Consider alternatives to flying. Summer airfares are already going up, based on that familiar complaint, rising fuel costs. So make the fewer flights that you do take count, and fly into hubs where you can easily take buses or trains to other destinations.
On the East Coast, that might mean flying into the cheapest airport you can find and grabbing a Bolt Bus to a pricier destination (check out BusJunction to compare route prices and read Yelp reviews). In Europe, avoid some of the supposed low-cost airlines such as RyanAir (with all those fees, it’s never a bargain) and see if it’s cheaper to take a train.
Try peer to peer lodging. Peer to peer lodging services such as AirBnB took a PR hit in 2011, after a San Francisco woman published horrifying details about a renter who trashed her apartment. But growth continues, particularly in Europe, where the company has both benefited travelers and those renting out rooms for extra cash. Both 9flats and Couchsurfing have received funding injections, although the latter has received flack from its community over how the growth is changing the free service.
Bottom line: If you’re an open-minded traveler who doesn’t mind interacting with strangers, these services can provide interesting and cheaper places to stay than many hotels (although AirBnB has its share of pricey properties). Who knows, you might even make a friend.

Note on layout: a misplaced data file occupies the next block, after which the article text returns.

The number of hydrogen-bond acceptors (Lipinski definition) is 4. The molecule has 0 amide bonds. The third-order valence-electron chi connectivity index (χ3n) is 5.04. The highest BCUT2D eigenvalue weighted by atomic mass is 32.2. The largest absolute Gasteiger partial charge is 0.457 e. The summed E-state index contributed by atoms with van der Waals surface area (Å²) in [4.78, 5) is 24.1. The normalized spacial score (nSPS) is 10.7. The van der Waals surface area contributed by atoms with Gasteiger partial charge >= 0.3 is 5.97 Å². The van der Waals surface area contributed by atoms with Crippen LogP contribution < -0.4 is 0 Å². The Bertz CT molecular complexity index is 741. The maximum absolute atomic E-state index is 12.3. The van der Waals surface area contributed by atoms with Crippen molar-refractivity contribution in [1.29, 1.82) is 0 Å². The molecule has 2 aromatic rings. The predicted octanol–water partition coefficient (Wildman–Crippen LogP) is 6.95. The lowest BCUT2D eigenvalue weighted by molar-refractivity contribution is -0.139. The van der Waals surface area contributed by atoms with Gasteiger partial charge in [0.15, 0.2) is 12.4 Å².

Become cruise savvy. In the wake of the Costa tragedy in January, cruise bookings dropped significantly, according to figures released by Carnival Corp., which owns numerous lines. The market will likely recover, as cruise fanatics are just that, fanatical. But if lower prices do tempt you to book, remember that you’ll still need to budget for drinks and other extras on board. Handle your own air for greater flexibility, and remember that the official shore excursions offered by the lines are never a bargain.
Sign up for coupon sites and flash sales. The offers that come in through coupon sites such as Groupon and LivingSocial or flash sale providers such as Jetsetter can provide immense savings – as long as you actually want what they’re selling. Read the fine print so you’re aware of blackout dates and other restrictions.
Reconsider the car. Car rental rates often seem like the most mysterious travel expense, with rates that fluctuate within the airport. If you can, skip a rental all together and take advantage of car and ride sharing services. While ZipCar is probably the most established car share program, Hertz On Demand and Car2Go have expanded into more cities. For those who are really trusting, RelayRides bills itself as the AirBnB of carsharing.
Don’t drive? The Avego ridesharing app connects people needing rides with drivers who have empty seats. Zimride has a similar concept with a more social layout. Or simply bike it with Spotcycle. You’ll not only save money, you’ll feel socially conscious and fit – a budget traveler trifecta that will make you feel even more entitled to enjoy that beer at the end of the day.
Travel writer Chris Gray Faust writes about value luxury vacations at her award-winning site, Chris Around The World.
[flickr image via GaryKnight]